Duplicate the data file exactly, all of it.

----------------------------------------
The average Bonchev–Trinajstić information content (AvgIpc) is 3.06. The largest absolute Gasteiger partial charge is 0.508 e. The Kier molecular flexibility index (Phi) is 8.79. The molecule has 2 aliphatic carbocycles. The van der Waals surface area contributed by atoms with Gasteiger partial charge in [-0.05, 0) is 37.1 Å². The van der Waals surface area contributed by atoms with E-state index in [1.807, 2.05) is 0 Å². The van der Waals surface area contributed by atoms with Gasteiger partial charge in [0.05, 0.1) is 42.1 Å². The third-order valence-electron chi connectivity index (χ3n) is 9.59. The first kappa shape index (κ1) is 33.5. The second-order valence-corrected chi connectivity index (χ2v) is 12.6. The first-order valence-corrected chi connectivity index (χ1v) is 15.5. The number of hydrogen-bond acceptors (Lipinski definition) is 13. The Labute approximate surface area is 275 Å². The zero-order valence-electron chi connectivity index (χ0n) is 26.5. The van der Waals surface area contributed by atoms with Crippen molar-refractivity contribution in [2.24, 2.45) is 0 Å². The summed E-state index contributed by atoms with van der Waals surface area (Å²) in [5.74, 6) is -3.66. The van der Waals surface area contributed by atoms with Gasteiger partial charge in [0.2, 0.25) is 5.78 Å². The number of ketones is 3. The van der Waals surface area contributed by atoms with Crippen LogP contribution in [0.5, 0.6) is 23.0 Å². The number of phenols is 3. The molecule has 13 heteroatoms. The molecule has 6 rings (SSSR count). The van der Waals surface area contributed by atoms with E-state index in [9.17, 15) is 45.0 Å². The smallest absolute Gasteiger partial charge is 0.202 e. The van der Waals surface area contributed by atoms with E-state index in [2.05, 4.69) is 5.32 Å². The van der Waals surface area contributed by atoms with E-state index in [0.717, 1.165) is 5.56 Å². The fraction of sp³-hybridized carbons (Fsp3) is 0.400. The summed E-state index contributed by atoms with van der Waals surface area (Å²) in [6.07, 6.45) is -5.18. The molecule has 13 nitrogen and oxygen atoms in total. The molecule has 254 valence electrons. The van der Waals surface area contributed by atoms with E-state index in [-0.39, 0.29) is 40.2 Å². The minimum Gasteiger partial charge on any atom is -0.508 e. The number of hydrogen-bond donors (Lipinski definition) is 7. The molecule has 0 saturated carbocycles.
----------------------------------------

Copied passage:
The average Bonchev–Trinajstić information content (AvgIpc) is 3.06. The largest absolute Gasteiger partial charge is 0.508 e. The Kier molecular flexibility index (Phi) is 8.79. The molecule has 2 aliphatic carbocycles. The van der Waals surface area contributed by atoms with Gasteiger partial charge in [-0.05, 0) is 37.1 Å². The van der Waals surface area contributed by atoms with E-state index in [1.807, 2.05) is 0 Å². The van der Waals surface area contributed by atoms with Gasteiger partial charge in [0.05, 0.1) is 42.1 Å². The third-order valence-electron chi connectivity index (χ3n) is 9.59. The first kappa shape index (κ1) is 33.5. The second-order valence-corrected chi connectivity index (χ2v) is 12.6. The first-order valence-corrected chi connectivity index (χ1v) is 15.5. The number of hydrogen-bond acceptors (Lipinski definition) is 13. The Labute approximate surface area is 275 Å². The zero-order valence-electron chi connectivity index (χ0n) is 26.5. The van der Waals surface area contributed by atoms with Crippen molar-refractivity contribution in [2.24, 2.45) is 0 Å². The summed E-state index contributed by atoms with van der Waals surface area (Å²) in [5.74, 6) is -3.66. The van der Waals surface area contributed by atoms with Gasteiger partial charge in [0.2, 0.25) is 5.78 Å². The number of ketones is 3. The van der Waals surface area contributed by atoms with Crippen LogP contribution in [0.5, 0.6) is 23.0 Å². The number of phenols is 3. The molecule has 13 heteroatoms. The molecule has 6 rings (SSSR count). The van der Waals surface area contributed by atoms with E-state index in [9.17, 15) is 45.0 Å². The smallest absolute Gasteiger partial charge is 0.202 e. The van der Waals surface area contributed by atoms with E-state index in [2.05, 4.69) is 5.32 Å². The van der Waals surface area contributed by atoms with E-state index in [0.717, 1.165) is 5.56 Å². The fraction of sp³-hybridized carbons (Fsp3) is 0.400. The summed E-state index contributed by atoms with van der Waals surface area (Å²) in [6.07, 6.45) is -5.18. The molecule has 13 nitrogen and oxygen atoms in total. The molecule has 254 valence electrons. The van der Waals surface area contributed by atoms with E-state index in [-0.39, 0.29) is 40.2 Å². The minimum Gasteiger partial charge on any atom is -0.508 e. The number of hydrogen-bond donors (Lipinski definition) is 7. The molecule has 0 saturated carbocycles.